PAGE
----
INDIANAPOLIS––Seeing as Jermichael Finley and Andrew Quarless are both scheduled to become free agents in March, it hasn't escaped Wisconsin tight end Jacob Pedersen that the Packers could potentially use some help at the position.
Staying in-state where he played his college football would be ideal for Pedersen, who's at the NFL Combine this week, the equivalent of a job interview in professional football.
"Aaron Rodgers, to start my career playing with a Hall of Fame quarterback, that’d definitely be something special," said Pedersen. "Eddie Lacy definitely brought a different aspect to Green Bay that I thought they’ve always needed. He’s played real well for them. "
"They’re a good team. They’re always a game or two away from making it to the Super Bowl again. Grew up cheering for them, so it’d obviously be a childhood dream. But whatever team I get on, I’m going to be fortunate and just go there and play the best I can."
A native of Menominee, Mich.––about a 45-minute drive from Green Bay––Pedersen is considered a mid-round prospect by many media outlets, but was highly productive over the course of his career at Wisconsin, catching 104 passes for 1,394 yards and 17 touchdowns over four years.
Measuring in at 6-3 and 238 lbs. Pedersen doesn't have quite the size as some of the top tight ends in this year's draft class, but he does have plenty of versatility.
"I can line up as 'H,' as fullback, as a 'Y,'" said Pedersen. "I can motion in the backfield; I can put my hand in the dirt; I can block in-line; I can block zone; I can run play-action. I’ve learned three offenses. In my time I’ve had four position coaches; transition doesn’t bother me. Just all that together I feel like is a great strength for me."
Former Teammate Gets Advice from Datone Jones
Datone Jones knows what it took to become a first round draft choice in the NFL and now he's paying it back, at least according to his former teammate at UCLA, offensive lineman Xavier Su'a-Filo.
Considered one of the best interior linemen in this year's draft class––perhaps the best––Su'a-Filo received advice from the Green Bay Packers defensive lineman on what it's like to go through the rigors of the NFL Combine.
"I got to go against him a lot in practice, so I was happy for him last year getting drafted by Green Bay," said Su'a-Filo. "I asked him for advice coming here to the Combine. He just said enjoy it, work hard and remember to take each event one day at a time. And I think that was the best advice I could get, to really establish your brand, show them who you are and work hard.”
Su'a-Filo declared for the NFL draft following his junior season after seeing his stock climb when he switched from guard to tackle when injuries felled his teammates.
Normally the Bruins' left guard for all 14 games in 2012 and seven games in 2013, Su'a-Filo helped keep the ship afloat in Westwood on their way to a 10-3 season and a win in the Sun Bowl over Virginia Tech by switching to left tackle.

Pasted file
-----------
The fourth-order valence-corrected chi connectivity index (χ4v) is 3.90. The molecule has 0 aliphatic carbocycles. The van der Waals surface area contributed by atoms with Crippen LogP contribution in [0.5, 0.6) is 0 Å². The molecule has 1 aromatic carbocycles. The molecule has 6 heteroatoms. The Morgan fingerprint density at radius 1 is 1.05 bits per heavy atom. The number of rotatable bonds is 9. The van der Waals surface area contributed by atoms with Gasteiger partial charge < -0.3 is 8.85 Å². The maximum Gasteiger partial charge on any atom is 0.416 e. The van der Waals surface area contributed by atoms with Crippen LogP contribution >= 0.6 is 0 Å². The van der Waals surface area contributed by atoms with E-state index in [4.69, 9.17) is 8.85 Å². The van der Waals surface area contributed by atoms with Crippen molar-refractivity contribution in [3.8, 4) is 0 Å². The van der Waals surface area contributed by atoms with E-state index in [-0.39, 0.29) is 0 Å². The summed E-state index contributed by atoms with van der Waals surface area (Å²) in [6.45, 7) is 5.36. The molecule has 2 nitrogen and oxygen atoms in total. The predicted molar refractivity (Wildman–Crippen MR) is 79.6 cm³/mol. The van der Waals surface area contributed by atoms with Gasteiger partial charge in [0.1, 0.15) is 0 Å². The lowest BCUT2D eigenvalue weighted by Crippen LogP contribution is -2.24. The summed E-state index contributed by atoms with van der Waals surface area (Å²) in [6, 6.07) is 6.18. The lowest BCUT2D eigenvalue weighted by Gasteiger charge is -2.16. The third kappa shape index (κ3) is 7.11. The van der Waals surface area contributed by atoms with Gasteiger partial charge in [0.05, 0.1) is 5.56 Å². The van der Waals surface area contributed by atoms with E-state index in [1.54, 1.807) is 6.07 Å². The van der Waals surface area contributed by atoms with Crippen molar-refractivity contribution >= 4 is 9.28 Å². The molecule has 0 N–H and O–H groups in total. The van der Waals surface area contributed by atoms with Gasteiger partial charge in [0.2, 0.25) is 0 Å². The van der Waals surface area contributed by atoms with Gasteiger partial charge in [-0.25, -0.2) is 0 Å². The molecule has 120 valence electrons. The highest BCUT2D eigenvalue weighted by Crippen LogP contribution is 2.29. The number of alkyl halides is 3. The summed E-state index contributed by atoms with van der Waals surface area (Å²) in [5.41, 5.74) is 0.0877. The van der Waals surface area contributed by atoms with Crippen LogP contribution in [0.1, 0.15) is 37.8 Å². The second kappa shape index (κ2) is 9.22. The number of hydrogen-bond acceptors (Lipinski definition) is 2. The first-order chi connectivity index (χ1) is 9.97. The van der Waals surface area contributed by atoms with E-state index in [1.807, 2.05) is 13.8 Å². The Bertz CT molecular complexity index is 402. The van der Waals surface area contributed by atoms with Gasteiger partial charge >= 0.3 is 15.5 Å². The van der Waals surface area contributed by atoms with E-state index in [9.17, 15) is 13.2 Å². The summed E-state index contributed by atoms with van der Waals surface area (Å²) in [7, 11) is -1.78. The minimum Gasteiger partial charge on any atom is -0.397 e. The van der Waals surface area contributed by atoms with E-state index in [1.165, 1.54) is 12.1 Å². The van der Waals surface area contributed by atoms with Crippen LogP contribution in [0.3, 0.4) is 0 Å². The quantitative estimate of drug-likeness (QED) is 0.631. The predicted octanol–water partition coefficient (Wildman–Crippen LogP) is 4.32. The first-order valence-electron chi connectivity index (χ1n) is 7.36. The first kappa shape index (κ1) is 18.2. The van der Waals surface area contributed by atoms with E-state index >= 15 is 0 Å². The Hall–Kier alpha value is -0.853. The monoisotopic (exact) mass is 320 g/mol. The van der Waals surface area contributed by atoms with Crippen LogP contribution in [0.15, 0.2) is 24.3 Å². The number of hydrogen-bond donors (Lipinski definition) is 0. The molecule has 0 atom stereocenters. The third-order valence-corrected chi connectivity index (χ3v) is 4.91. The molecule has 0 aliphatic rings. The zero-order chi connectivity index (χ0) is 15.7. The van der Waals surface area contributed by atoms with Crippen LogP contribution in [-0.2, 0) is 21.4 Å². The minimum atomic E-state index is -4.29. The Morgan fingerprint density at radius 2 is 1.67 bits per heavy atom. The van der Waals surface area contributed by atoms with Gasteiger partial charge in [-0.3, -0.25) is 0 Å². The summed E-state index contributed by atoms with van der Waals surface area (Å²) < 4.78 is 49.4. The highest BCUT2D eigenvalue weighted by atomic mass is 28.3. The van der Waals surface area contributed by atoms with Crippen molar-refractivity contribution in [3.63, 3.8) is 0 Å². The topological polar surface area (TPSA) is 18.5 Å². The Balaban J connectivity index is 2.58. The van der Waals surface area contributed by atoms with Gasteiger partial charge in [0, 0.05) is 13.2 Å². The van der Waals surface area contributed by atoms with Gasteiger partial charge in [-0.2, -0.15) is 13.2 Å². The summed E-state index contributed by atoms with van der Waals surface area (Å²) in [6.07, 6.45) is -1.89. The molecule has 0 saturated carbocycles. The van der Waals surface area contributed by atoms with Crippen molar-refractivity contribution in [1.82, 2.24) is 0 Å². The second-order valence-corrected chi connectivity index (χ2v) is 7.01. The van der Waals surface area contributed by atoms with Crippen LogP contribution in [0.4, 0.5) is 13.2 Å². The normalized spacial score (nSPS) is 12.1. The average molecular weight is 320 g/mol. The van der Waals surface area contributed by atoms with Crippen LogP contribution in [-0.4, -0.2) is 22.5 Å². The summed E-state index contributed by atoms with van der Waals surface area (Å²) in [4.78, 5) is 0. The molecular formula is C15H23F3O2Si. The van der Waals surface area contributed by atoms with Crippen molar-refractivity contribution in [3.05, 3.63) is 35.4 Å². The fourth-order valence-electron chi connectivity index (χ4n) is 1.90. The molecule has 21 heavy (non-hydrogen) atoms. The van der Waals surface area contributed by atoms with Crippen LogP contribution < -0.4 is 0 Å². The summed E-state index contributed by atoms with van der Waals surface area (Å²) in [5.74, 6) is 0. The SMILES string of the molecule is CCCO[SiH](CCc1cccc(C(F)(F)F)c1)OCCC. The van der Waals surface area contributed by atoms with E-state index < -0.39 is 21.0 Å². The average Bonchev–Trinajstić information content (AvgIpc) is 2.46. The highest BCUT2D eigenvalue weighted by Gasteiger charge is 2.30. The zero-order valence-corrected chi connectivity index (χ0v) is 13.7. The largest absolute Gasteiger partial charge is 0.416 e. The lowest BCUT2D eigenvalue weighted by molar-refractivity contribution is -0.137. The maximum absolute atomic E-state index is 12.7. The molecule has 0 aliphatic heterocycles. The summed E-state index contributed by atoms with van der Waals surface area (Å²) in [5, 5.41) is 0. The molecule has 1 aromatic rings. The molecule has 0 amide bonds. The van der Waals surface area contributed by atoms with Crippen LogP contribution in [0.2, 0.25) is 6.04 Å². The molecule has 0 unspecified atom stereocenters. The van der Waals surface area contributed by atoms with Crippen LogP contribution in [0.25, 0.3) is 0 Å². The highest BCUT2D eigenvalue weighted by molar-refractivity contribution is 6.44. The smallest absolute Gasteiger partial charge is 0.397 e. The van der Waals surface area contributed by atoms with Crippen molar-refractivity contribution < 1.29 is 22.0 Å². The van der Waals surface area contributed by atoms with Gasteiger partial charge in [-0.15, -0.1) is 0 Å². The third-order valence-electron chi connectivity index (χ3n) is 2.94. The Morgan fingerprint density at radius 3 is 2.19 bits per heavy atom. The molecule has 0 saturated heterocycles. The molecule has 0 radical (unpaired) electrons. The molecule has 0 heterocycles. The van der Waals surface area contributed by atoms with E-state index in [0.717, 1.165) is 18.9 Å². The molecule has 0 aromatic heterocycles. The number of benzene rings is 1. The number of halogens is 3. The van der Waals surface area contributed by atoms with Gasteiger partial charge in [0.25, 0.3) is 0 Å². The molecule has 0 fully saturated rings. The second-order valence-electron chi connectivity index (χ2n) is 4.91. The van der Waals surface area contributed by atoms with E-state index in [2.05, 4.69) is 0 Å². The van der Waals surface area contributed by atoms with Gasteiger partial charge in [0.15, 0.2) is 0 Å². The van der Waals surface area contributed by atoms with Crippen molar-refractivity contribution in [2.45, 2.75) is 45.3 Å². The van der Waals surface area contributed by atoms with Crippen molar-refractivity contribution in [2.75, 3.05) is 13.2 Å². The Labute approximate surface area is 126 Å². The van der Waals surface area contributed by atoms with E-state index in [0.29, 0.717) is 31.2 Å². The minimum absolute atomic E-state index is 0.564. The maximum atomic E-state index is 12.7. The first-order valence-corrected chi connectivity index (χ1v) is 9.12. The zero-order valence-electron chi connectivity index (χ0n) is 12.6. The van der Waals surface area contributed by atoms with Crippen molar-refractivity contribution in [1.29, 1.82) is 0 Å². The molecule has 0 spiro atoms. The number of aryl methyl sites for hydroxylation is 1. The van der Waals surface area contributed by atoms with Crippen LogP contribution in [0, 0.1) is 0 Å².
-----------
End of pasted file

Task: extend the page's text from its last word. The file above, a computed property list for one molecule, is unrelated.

Credit was given to former Packers tackle Adrian Klemm––now UCLA's offensive line coach on Jim Mora's staff––for easing Su'a-Filo through his transition.
"My offensive line coach with our young offensive line, he had me take a lot of reps just to stay fresh," said Su'a-Filo. "When I was a true freshman in 2009, I started at left tackle. So it wasn’t real foreign to me. After a little while of not playing it, all it took was a few extra reps in practice for me to feel comfortable there again and I think it felt good playing both positions."
Despite his ability to play tackle, Su'a-Filo is viewed as a guard in the NFL. Not unlike with the Packers do with many of their offensive linemen, they look for athletic left tackles to shift inside at the next level, and Su'a-Filo seems to fit that mold.
With Josh Sitton and T.J. Lang playing at a high level and holding down the fort in Green Bay, it's doubtful the Packers will be interested in Su'a-Filo, especially with so many other needs to be filled in the first few rounds. But wherever he does go, Su'a-Filo will have plenty of Packers connections to accredit for reaching the NFL.
Punting the Packers Way
Houston's Richie Leone, considered among the top punters in this year's draft class, has been mentored by a former Green Bay Packers punter along his route to the NFL in Louie Aguiar.
While at the East-West Shrine Game, Aguiar was Leone's special teams coach on the West squad, but the relationship goes back even further.
"He did a really good job," said Leone. "I met Louie when I was a sophomore in high school. I ran a couple camps that I attended, so we had a previous history. It was so awesome to see him, and we worked together, and taught me some really good tips."
As part of a 10-year career, Aguiar was the Packers' punter in 1999 and was previously an All-Pro with the Kansas City Chiefs.
Leone leaves Houston looking for a spot in the NFL after averaging 43.1 yards on his punts over a four-year college career. Among his most impressive statistics is placing 34 punts inside the 20 in 2013.
Brian Carriveau is the author of the book "It's Just a Game: Big League Drama in Small Town America," and editor of Cheesehead TV's "Pro Football Draft Preview." To contact Brian, email firstname.lastname@example.org.
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